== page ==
Selecting the right trustee of your revocable living trust is perhaps as important as completing your estate plan itself. For some families the choice seems obvious, but for others the choice can be difficult. Here are five key skills to look for in making this vital decision.
The trustee needs to be able to handle money and understand simple accounting principles like recording what money comes in, and what money goes out while they’re in charge. If they can balance a checkbook and work with a budget, they’ll do fine.
Decision Making Ability
I like to tease my family that when life presents you with a difficult choice, you should choose both. This applies especially to the desert menu. Beyond choosing between ice cream or pie, your trustee should be able to review a situation and make an informed decision, and carry through with it.
A key skill for any trustee is the ability to arbitrate potential family disputes, and resolve them in a way that everyone can live with. Not everyone can make tough decisions and keep everyone on board. Who is the person in your family who gets along the best with everyone else? Just be careful, sometimes the person who gets along with everyone is the person who has a tough time making decisions.
When you select a successor trustee, you want to be able to trust that they will carry out your wishes faithfully. That persons character will matter more than any of the technical skills combined.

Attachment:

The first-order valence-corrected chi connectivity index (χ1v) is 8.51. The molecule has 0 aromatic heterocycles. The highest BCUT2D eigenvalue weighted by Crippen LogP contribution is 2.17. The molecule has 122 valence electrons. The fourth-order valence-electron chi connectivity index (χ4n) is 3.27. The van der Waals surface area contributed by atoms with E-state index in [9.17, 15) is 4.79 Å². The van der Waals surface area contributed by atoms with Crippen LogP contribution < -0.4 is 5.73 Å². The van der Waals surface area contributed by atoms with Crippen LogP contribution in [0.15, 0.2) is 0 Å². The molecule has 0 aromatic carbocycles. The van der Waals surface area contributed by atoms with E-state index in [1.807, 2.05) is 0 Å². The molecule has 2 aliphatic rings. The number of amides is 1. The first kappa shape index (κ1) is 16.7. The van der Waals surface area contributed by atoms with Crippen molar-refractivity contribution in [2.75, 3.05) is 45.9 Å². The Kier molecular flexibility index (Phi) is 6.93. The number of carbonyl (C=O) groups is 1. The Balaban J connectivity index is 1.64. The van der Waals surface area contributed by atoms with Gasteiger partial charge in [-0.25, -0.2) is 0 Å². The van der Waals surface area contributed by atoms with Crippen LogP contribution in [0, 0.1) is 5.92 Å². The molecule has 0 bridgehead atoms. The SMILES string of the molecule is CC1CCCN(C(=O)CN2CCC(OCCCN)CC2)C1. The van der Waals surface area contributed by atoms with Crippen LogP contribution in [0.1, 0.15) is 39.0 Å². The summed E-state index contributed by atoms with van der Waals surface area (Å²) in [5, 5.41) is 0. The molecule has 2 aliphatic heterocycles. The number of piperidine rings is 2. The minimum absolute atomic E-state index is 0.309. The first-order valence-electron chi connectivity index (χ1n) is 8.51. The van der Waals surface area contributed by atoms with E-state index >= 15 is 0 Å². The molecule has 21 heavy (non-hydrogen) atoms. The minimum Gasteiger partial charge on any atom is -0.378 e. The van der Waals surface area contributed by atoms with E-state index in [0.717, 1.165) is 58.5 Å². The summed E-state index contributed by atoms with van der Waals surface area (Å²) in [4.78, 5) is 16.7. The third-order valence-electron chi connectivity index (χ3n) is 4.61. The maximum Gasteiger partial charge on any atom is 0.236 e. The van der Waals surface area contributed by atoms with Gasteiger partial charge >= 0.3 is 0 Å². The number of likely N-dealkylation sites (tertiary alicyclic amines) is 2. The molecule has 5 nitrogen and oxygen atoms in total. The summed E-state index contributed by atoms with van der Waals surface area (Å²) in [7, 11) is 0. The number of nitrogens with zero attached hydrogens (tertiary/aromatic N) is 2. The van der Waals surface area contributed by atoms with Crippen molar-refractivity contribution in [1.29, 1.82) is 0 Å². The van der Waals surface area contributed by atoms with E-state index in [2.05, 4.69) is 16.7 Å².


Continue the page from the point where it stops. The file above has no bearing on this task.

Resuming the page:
Being a successor trustee is a time commitment. There are personal assets to deal with, decisions regarding valuing and possibly selling real property. All of these things will take time, and in some cases, a lot of time. Your first choice may be the successful businessman, but if he is working 80 hour weeks, and can’t take time off, you may be asking too much. What about who is the oldest or who lives the closest? After you’ve evaluated your options for the skills discussed above, the choice can come down to your personal preference.
Whom to Choose
Beyond choosing family members – your children or close relatives – what other options do you have in choosing a trustee? Outside your family or trusted friends, you have three options for trustees: a trusted professional advisor like your CPA, financial institutions, and private trustees.
Professional advisors, like your accountant or CPA may occasionally agree to act as a trustee. Typically, they do not handle such matters on a regular basis, although their relationship and training gives them an advantage over some. You’ll need to be clear in discussing this options with your advisor whether they’re taking this position in their professional capacity, or as a personal friend.
Financial institutions, like banks, often have trustee services available. Usually those services are limited to managing the money, and most require a sizeable amount before they will agree to manage it. Sometimes they require a co-trustee who will be the person in charge of making distributions. Their fees are usually based on a percentage of the money managed.
Private trustees offer a broader array of services, including potentially the ability to be named as an agent for a Health Care Directive or Power of Attorney. Private trustee fees vary, but are usually based on time spent, rather than a fixed percentage of the assets. The best resource to find a private trustee in California is the Professional Fiduciary Association. In some situations, using a combination of professional trustee and family member(s) can offer added asset protection and provide a balance between knowledge of the family situation, and financial expertise.
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Originally published August 14, 2014. Updated Feb 4, 2016.